1
Chem 111 (Chemical Kinetics), Kahn 2010
Final Exam
Your Name:
Q1 (30)
Q2 (30)
Q3 (24)
Q4 (15)
Q5 (35)
Q6 (20)
Q7 (20)
TH (26)
Total (200)
1.
a) You are given a familiarlooking printout of
Mathematica
file that illustrates analysis of
multiwavelength kinetics of an enzymatic reaction.
Unlike typical examples or answer
keys, this printout is sparse in comments (similar to some homeworks by our students).
However, it shows all the relevant
Mathematica
commands and results.
Write a onepage
explanation about this analysis.
Summarize the key findings about the reaction under study.
Highlight any clever approaches that were taken to learn as much as possible from this data.
(20 pts)
The analysis starts with plotting 3D graph of noisy absorbance data vs.
and time.
This reveals the
disappearance of reactant (
max
≈ 300 nm) and appearance of product (
max
≈ 500 nm).
The action
spectra show no isosbestic point suggesting the presence of at least one intermediate (with
max
≈ 400
nm)
Singular value analysis leads to three significant singular values, three nonrandom basis spectra, and
three nonrandom basis profiles, confirming that three species contribute to absorbance.
Considering the
timedependence of absorbance, it is reasonable to suggest that we have a consecutive A
B
C
process.
Individual doubleexponential fits to basis profiles are challenging due to a large number of unknowns.
However, C0 can be determined for each fit based on the value at completion of the reaction.
One of the
basis profiles yields reasonably well determined rate coefficients (0.97 and 0.53), which are further con
firmed via global fit.
Note that we do not know which step each of these rate coefficients corresponds to.
Armed with the knowledge that we have only three species, we reconstruct the absorbance matrix and
display it as a 3D graph.
This time the formation and disappearance of intermediate is clearly visible,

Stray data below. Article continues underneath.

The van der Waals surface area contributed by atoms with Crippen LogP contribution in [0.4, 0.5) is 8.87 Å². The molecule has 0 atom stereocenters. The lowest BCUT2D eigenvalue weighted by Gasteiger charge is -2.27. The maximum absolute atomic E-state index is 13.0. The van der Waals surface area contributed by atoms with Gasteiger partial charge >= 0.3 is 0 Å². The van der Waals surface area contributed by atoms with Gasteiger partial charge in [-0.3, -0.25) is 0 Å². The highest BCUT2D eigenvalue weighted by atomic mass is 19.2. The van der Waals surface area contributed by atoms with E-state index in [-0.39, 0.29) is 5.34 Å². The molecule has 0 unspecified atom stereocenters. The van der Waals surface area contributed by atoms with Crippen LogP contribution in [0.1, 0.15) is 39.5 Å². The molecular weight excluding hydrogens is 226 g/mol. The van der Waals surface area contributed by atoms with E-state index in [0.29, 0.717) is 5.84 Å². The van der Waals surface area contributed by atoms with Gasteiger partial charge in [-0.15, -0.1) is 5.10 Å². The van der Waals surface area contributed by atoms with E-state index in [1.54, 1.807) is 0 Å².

lending support to the A
B
C model.
Because we were not given the pure spectra of species, we have to extract that information out from the
absorbance data.
The key idea here is that at time zero, we only have A, and at the end, we only have C.
The mixing was quick enough and the data was collected long enough, so we can get spectra of pure A
and C from data.
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We note that the intermediate reaches maximal concentration around 1.8 seconds. Because we think that
we know the rate constants from SVD analysis, we can calculate how much A is left after 1.8 seconds,
and how much C has formed by 1.8 seconds.
Subtracting the contributions of A and C from observed
(SVDreconstructed) data, we obtain the spectrum of B.
This was a clever approach!
Armed with spectra of A, B, and C we can calculate the real concentration profiles for A, B, and C via
matrix algebra.
Global fit to analytical rate expressions describing the consecutive A
B
C process
yields rate constants with small errors.
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 Fall '08
 KAHN
 Reaction, Kinetics, Mathematica

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